Host-parasite interactions in the cattle-Ostertagia system have been well understood. Parasites display their ability to impact host normal physiology by hijacking their proteolytic pathways via structural mimicry [22][23]. Most notably, parasites are able to modulate acid secretion and pepsinogen production of the host, resulting in a systemic response. During a primary Ostertagia ostertagi infection in cattle, the acidity of the abomasal content decreases markedly to pH 5 to 6, leading to hypergastrinamia. Similarly, Ostertagia leptospicularis infection in sheep is able to mediate inhibition of abomasal acid secretion [24], suggesting the parasites have abilities to induce changes in their environment that favors their survival and increase their reproduction. Indeed, the gastric acid secretion pathway was significantly impacted by infection (Table 4). On the other hand, the host cell is able to trigger a cascade of events, including activation of the complement system and recruitment of leukocytes to the site of infection. The amplification loop resulting from activation of the alternative pathway could allow for a sustained elevation of inflammatory cytokines. This, along with reactive oxygen species and nitride oxide as well as proteases released by infiltrates, leads to amplification of local inflammation, thus creating a hostile environment for developing worms and providing an efficient containment for parasites [4], [25]. In addition, the host cell has abilities to enhance tissue repair and promote its mucin-secreting function. These factors are instrumental in the development of protective immunity.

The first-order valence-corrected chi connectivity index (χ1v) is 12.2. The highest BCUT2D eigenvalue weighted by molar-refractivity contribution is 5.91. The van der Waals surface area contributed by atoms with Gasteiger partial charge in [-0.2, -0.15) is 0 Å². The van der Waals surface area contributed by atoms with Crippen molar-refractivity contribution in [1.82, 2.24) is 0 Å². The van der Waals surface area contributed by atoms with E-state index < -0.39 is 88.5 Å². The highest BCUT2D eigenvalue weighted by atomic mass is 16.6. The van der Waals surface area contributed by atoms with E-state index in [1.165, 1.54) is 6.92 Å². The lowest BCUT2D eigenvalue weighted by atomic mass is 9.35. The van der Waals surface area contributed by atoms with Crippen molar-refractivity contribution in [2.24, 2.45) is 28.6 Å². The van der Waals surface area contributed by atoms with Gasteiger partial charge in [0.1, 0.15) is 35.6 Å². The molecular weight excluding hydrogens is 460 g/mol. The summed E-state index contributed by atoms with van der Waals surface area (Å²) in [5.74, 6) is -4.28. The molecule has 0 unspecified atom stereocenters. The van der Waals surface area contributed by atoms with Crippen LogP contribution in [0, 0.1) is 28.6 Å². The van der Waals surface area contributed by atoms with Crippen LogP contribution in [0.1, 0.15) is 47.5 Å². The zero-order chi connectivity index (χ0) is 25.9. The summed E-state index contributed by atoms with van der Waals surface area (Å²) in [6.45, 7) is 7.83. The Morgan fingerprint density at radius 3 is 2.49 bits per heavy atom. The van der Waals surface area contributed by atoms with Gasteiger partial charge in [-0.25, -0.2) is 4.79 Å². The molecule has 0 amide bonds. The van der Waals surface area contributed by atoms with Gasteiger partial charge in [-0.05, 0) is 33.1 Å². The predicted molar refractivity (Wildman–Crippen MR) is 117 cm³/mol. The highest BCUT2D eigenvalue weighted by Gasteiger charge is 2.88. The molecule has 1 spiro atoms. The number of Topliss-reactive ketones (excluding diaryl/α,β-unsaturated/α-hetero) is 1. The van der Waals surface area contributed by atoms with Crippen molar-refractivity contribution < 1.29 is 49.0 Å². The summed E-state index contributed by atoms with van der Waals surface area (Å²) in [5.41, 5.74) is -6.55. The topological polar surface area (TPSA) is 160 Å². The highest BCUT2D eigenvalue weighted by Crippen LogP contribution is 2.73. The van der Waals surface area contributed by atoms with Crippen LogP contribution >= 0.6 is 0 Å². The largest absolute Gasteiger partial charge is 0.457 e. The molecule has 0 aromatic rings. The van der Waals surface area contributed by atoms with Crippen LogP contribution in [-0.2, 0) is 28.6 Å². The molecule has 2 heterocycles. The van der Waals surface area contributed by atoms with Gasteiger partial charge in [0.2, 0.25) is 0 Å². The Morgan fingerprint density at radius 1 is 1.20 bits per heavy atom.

The host and its microbiota have developed a mutualistic relationship during evolution. Normal gut microflora is essential for the host function. The abomasal microbiota harbors bacteria that produce a potent inhibitor of gastrin secretion in the host [21], resulting in the reduction of gastrin levels by approximately 90%, therefore directly impacting host physiology. The ruminal fluids from the same animals display a similar inhibition of gastrin secretion, suggesting the gastrin inhibitors might be produced by rumen microorganisms that survive in the abomasum, which may account for the bulk of observed increases in anaerobic populations in the abomasal ecosystem when the luminal pH is elevated to 3.5 or above. Gastrin inhibitory activities is pH-dependent, suggesting normal pH environment in the abomasum may not favor production of the inhibitor. Our results indicated that the abomasal microbiota can produce an abundant level of serpins, a large class of protease inhibitors involved in regulation of a wide spectrum of physiological processes. Many gut bacteria, especially those commensal bacteria, are facing constant attack in their native habitat by proteases secreted by host cells, such as neutrophils [26]. Serpins produced by the abomasal microbiota prevent attachment of host proteases, playing an important role in the interaction between the abomasal microbiota and the host. In addition, it has been known that intestinal parasite infection tends to increase dietary lysine requirements by up to 50% [27]. One possible mechanism is that parasite infection alters gut microbiota composition and thus reduces the production of essential amino acids by the microbiota. Our results suggest that unlike in naive animals, Ostertagia infection in immune cattle induced a minimal disruption in the abomasal microbiota, which may contribute equally to the development of long-term protective immunity. While immune animals may develop abilities to maintain proper stability of their abomasal microbiota, metagenome plasticity in the bovine abomasum was evident. Approximately 1.3% of Pfam protein families identified in the microbial communities displayed a significant difference in abundance upon reinfection. The microbiota was responsive to external changes in the environment, which allows certain species to fluctuate in the population, to explore newly available niche space, and yet maintain overall function of the entire community by expressing a stable level of various proteins. It is foreseeable that a holistic understanding of the complex three-way interactions between the host, its microflora, and parasites will lead to the improvement of animal and human health.